The Insurance Institute for Highway Safety (IIHS) has conducted an academic study on Volvo‘s City Safety system.
Standard on all Volvos sold in the U.S., City Safety includes a host of safety technologies such as automatic emergency braking and forward collision warnings. IIHS found in its study that the system in 2011-2012 Volvo S60 and 2010-2012 XC60 models reduces the rate of rear-end crashes by 41 percent, injuries to occupants by 47 percent and rear-end crashes involving third-party injuries by 48 percent.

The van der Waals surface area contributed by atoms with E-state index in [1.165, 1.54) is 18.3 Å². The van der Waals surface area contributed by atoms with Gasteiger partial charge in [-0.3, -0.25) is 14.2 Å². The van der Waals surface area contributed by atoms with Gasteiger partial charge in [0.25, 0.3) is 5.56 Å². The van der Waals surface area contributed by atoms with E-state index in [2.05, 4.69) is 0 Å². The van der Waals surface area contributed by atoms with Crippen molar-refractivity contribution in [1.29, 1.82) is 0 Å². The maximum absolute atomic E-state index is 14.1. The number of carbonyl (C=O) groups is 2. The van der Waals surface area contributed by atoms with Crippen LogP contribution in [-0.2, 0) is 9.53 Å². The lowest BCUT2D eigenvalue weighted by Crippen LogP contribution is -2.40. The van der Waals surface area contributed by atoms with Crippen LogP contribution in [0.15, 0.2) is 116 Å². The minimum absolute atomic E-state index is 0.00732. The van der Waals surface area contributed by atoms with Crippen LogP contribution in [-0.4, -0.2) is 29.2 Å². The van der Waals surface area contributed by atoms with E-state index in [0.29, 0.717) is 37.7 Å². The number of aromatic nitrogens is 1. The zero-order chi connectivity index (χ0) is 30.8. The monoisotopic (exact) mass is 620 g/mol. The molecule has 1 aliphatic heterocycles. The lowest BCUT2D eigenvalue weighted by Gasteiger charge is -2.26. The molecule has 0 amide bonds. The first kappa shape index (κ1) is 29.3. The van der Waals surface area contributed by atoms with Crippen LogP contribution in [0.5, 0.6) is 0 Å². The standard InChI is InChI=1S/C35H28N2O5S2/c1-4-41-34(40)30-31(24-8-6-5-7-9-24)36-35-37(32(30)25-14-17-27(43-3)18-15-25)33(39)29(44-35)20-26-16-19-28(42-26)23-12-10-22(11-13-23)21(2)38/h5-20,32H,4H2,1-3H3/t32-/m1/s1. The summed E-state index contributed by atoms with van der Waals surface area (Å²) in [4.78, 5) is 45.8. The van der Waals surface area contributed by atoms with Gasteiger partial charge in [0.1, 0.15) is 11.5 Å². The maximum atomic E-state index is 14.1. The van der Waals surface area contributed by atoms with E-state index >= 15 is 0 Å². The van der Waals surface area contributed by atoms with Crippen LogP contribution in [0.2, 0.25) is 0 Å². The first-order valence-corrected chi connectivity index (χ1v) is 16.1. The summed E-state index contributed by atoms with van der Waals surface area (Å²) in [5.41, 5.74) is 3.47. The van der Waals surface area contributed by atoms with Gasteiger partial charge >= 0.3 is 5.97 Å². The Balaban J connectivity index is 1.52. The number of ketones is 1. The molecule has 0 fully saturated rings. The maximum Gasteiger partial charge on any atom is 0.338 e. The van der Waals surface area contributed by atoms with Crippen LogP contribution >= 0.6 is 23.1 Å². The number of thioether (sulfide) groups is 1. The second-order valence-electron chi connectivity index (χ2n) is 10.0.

The independent, nonprofit organization concluded that “City Safety appears to be highly effective at reducing rear-end crashes and associated injuries reported to police, even on roadways with speed limits higher than the system’s operating range.”
Volvo is continually improving its City Safety system, with intersection braking added to the 2016 Volvo XC90 and large animal detection with autobrake being introduced starting with the 2017 Volvo S90 sedan. It is just another component to help make Volvo’s Vision 2020 a reality, which states that no one should be killed or seriously injured in a new Volvo by the year 2020.
“This study reinforces Volvo Car’s long standing leadership in safety,” said Lex Kerssemakers, President and CEO of Volvo Car USA, “We look forward to future studies where the effectiveness of these systems will be even greater.”
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